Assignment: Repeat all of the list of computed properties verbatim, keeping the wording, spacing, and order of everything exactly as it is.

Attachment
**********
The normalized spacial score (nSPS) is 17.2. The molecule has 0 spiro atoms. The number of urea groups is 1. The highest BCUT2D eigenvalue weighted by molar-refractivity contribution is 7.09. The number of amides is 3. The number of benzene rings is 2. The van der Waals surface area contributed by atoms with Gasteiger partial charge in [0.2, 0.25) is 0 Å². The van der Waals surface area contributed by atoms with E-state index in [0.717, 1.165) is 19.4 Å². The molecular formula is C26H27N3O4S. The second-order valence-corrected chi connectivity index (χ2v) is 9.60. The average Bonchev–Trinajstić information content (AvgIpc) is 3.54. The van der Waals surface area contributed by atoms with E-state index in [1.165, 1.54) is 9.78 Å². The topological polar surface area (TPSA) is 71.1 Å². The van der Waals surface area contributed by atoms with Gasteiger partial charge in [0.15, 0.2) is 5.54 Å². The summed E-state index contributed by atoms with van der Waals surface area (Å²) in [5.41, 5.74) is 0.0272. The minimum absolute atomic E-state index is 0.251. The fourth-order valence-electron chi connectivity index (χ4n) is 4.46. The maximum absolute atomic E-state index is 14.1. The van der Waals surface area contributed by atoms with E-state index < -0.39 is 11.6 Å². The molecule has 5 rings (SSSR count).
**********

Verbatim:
The normalized spacial score (nSPS) is 17.2. The molecule has 0 spiro atoms. The number of urea groups is 1. The highest BCUT2D eigenvalue weighted by molar-refractivity contribution is 7.09. The number of amides is 3. The number of benzene rings is 2. The van der Waals surface area contributed by atoms with Gasteiger partial charge in [0.2, 0.25) is 0 Å². The van der Waals surface area contributed by atoms with E-state index in [0.717, 1.165) is 19.4 Å². The molecular formula is C26H27N3O4S. The second-order valence-corrected chi connectivity index (χ2v) is 9.60. The average Bonchev–Trinajstić information content (AvgIpc) is 3.54. The van der Waals surface area contributed by atoms with E-state index in [1.165, 1.54) is 9.78 Å². The topological polar surface area (TPSA) is 71.1 Å². The van der Waals surface area contributed by atoms with Gasteiger partial charge in [0.15, 0.2) is 5.54 Å². The summed E-state index contributed by atoms with van der Waals surface area (Å²) in [5.41, 5.74) is 0.0272. The minimum absolute atomic E-state index is 0.251. The fourth-order valence-electron chi connectivity index (χ4n) is 4.46. The maximum absolute atomic E-state index is 14.1. The van der Waals surface area contributed by atoms with E-state index < -0.39 is 11.6 Å². The molecule has 5 rings (SSSR count).